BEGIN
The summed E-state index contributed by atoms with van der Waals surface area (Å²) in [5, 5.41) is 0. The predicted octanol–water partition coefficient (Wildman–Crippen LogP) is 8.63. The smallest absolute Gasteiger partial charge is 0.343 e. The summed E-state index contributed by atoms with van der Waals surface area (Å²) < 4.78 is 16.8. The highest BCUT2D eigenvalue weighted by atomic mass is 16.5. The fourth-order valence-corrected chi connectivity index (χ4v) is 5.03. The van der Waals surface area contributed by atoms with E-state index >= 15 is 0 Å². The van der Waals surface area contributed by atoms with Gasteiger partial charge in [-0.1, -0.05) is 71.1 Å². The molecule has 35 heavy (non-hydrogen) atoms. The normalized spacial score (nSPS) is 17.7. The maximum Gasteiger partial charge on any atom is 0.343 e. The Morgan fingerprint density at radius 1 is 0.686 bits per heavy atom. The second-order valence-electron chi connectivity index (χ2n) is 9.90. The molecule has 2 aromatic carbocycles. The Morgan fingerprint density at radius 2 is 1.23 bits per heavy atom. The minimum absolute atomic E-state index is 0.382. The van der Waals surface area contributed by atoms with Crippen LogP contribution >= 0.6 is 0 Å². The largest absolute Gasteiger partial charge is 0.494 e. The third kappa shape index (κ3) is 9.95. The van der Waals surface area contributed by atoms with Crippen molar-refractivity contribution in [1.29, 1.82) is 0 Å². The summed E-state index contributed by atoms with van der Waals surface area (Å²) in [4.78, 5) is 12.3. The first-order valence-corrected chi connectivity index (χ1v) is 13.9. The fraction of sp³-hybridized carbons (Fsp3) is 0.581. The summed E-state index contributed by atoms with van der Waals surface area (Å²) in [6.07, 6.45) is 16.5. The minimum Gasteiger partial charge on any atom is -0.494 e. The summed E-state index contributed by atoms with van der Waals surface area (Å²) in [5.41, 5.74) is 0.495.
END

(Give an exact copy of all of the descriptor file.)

The summed E-state index contributed by atoms with van der Waals surface area (Å²) in [5, 5.41) is 0. The predicted octanol–water partition coefficient (Wildman–Crippen LogP) is 8.63. The smallest absolute Gasteiger partial charge is 0.343 e. The summed E-state index contributed by atoms with van der Waals surface area (Å²) < 4.78 is 16.8. The highest BCUT2D eigenvalue weighted by atomic mass is 16.5. The fourth-order valence-corrected chi connectivity index (χ4v) is 5.03. The van der Waals surface area contributed by atoms with E-state index >= 15 is 0 Å². The van der Waals surface area contributed by atoms with Gasteiger partial charge in [-0.1, -0.05) is 71.1 Å². The molecule has 35 heavy (non-hydrogen) atoms. The normalized spacial score (nSPS) is 17.7. The maximum Gasteiger partial charge on any atom is 0.343 e. The Morgan fingerprint density at radius 1 is 0.686 bits per heavy atom. The second-order valence-electron chi connectivity index (χ2n) is 9.90. The molecule has 2 aromatic carbocycles. The Morgan fingerprint density at radius 2 is 1.23 bits per heavy atom. The minimum absolute atomic E-state index is 0.382. The van der Waals surface area contributed by atoms with Crippen LogP contribution >= 0.6 is 0 Å². The largest absolute Gasteiger partial charge is 0.494 e. The third kappa shape index (κ3) is 9.95. The van der Waals surface area contributed by atoms with Crippen molar-refractivity contribution in [1.29, 1.82) is 0 Å². The summed E-state index contributed by atoms with van der Waals surface area (Å²) in [4.78, 5) is 12.3. The first-order valence-corrected chi connectivity index (χ1v) is 13.9. The fraction of sp³-hybridized carbons (Fsp3) is 0.581. The summed E-state index contributed by atoms with van der Waals surface area (Å²) in [6.07, 6.45) is 16.5. The minimum Gasteiger partial charge on any atom is -0.494 e. The summed E-state index contributed by atoms with van der Waals surface area (Å²) in [5.41, 5.74) is 0.495.